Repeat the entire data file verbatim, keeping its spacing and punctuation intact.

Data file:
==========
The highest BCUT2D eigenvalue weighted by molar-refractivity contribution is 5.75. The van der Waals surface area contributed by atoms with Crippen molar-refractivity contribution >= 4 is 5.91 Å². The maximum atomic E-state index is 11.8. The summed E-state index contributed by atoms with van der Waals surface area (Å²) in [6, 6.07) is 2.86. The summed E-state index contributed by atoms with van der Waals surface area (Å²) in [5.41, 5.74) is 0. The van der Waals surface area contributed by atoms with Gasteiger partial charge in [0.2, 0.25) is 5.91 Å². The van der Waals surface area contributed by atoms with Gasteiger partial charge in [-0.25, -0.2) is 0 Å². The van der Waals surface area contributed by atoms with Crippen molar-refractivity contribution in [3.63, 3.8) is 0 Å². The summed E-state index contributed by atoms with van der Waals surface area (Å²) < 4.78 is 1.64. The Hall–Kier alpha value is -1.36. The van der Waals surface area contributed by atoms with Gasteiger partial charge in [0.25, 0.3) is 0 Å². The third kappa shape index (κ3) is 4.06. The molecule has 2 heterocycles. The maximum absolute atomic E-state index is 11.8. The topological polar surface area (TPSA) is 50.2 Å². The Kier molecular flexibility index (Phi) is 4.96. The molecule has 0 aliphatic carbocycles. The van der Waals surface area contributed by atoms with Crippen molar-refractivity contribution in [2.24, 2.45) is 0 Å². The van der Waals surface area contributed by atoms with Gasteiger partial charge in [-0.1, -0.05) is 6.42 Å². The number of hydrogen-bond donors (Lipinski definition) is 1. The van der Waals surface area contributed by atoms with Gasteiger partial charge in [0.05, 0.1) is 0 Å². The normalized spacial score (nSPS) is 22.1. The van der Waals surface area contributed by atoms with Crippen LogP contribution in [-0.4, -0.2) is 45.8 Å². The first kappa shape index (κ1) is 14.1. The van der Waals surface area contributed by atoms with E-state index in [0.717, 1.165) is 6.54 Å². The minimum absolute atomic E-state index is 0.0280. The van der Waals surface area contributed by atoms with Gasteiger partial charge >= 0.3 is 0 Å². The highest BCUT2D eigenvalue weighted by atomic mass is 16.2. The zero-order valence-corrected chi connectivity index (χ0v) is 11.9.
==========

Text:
The highest BCUT2D eigenvalue weighted by molar-refractivity contribution is 5.75. The van der Waals surface area contributed by atoms with Crippen molar-refractivity contribution >= 4 is 5.91 Å². The maximum atomic E-state index is 11.8. The summed E-state index contributed by atoms with van der Waals surface area (Å²) in [6, 6.07) is 2.86. The summed E-state index contributed by atoms with van der Waals surface area (Å²) in [5.41, 5.74) is 0. The van der Waals surface area contributed by atoms with Gasteiger partial charge in [0.2, 0.25) is 5.91 Å². The van der Waals surface area contributed by atoms with Gasteiger partial charge in [-0.25, -0.2) is 0 Å². The van der Waals surface area contributed by atoms with Crippen molar-refractivity contribution in [3.63, 3.8) is 0 Å². The summed E-state index contributed by atoms with van der Waals surface area (Å²) < 4.78 is 1.64. The Hall–Kier alpha value is -1.36. The van der Waals surface area contributed by atoms with Gasteiger partial charge in [0.25, 0.3) is 0 Å². The third kappa shape index (κ3) is 4.06. The molecule has 2 heterocycles. The maximum absolute atomic E-state index is 11.8. The topological polar surface area (TPSA) is 50.2 Å². The Kier molecular flexibility index (Phi) is 4.96. The molecule has 0 aliphatic carbocycles. The van der Waals surface area contributed by atoms with Crippen molar-refractivity contribution in [2.24, 2.45) is 0 Å². The van der Waals surface area contributed by atoms with Gasteiger partial charge in [-0.1, -0.05) is 6.42 Å². The number of hydrogen-bond donors (Lipinski definition) is 1. The van der Waals surface area contributed by atoms with Gasteiger partial charge in [0.05, 0.1) is 0 Å². The normalized spacial score (nSPS) is 22.1. The van der Waals surface area contributed by atoms with Crippen LogP contribution in [-0.4, -0.2) is 45.8 Å². The first kappa shape index (κ1) is 14.1. The van der Waals surface area contributed by atoms with E-state index in [0.717, 1.165) is 6.54 Å². The minimum absolute atomic E-state index is 0.0280. The van der Waals surface area contributed by atoms with Gasteiger partial charge >= 0.3 is 0 Å². The highest BCUT2D eigenvalue weighted by atomic mass is 16.2. The zero-order valence-corrected chi connectivity index (χ0v) is 11.9.